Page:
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From Wikipedia, the free encyclopedia

In ancient Greece, an agonothetes (plural agonothetai; Ancient Greek: ἀγωνοθέτης) was the president or superintendent of one of the sacred Panhellenic Games. Alternative names for the same role included athlothetes, particularly in Athens.

At first the person who instituted the games and defrayed the expenses was the agonothetes; but in the great public games, such as the Olympic Games and Pythian Games, these presidents were the representatives of different states, or were chosen from the people in whose country the games were celebrated; thus at the Panathenaic Games at Athens ten athlothetae were elected for four years to superintend the various contests.[1]

In English, by confusion with the native -s plural form, the singular agonothete and plural agonothetes are sometimes encountered.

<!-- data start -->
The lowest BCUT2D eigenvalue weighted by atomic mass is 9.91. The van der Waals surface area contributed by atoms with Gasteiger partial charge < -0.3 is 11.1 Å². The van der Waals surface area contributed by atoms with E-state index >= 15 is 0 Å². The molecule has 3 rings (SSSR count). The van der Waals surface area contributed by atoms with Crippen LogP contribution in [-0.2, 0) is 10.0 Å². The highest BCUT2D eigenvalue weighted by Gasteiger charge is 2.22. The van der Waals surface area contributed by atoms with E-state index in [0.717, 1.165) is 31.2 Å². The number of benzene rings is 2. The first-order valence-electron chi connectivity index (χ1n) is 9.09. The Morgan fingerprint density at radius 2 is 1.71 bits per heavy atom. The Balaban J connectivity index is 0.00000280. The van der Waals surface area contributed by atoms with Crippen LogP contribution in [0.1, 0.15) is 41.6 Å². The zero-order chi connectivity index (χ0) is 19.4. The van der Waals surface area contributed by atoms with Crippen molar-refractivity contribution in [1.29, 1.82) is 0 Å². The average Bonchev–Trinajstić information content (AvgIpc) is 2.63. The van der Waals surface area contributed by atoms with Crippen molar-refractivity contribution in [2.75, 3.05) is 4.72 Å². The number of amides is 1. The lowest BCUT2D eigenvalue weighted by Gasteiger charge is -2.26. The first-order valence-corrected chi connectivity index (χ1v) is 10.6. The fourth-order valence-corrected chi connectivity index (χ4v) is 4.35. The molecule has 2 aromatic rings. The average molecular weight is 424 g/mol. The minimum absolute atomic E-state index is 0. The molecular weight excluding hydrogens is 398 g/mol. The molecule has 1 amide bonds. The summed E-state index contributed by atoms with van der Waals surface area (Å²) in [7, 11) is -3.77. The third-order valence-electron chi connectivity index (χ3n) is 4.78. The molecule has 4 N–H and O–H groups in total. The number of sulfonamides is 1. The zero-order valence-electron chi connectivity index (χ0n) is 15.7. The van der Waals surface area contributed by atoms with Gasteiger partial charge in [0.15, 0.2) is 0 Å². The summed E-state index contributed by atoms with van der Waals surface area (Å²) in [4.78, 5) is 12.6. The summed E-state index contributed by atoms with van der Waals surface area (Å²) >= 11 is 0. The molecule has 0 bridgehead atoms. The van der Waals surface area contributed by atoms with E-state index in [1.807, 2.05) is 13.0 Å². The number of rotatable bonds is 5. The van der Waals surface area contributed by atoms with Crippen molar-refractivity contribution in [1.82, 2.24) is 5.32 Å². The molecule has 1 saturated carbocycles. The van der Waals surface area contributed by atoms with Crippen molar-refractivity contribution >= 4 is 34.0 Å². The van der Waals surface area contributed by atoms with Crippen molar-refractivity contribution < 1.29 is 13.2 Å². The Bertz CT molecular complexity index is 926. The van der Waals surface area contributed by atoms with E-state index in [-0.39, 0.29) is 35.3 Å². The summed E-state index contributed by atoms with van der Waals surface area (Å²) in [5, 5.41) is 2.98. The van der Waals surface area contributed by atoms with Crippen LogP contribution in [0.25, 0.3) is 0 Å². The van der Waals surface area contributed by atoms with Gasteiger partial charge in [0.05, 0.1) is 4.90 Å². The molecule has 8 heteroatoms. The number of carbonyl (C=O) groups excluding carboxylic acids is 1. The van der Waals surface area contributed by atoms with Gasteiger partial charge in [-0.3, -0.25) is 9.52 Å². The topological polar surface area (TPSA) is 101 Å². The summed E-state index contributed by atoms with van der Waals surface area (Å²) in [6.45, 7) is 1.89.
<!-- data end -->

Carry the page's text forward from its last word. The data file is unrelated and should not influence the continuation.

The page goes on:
Clément Sarrazanas, La cité des spectacles permanents : organisation et organisateurs des concours civiques dans l'Athènes hellénistique et impériale, 2 vol., Bordeaux, Ausonius Editions, 2021, 990 p. (ISBN 9782356133977).


  1. ^  One or more of the preceding sentences incorporates text from a publication now in the public domainChisholm, Hugh, ed. (1911). "Agonothetes". Encyclopædia Britannica. Vol. 1 (11th ed.). Cambridge University Press. p. 380.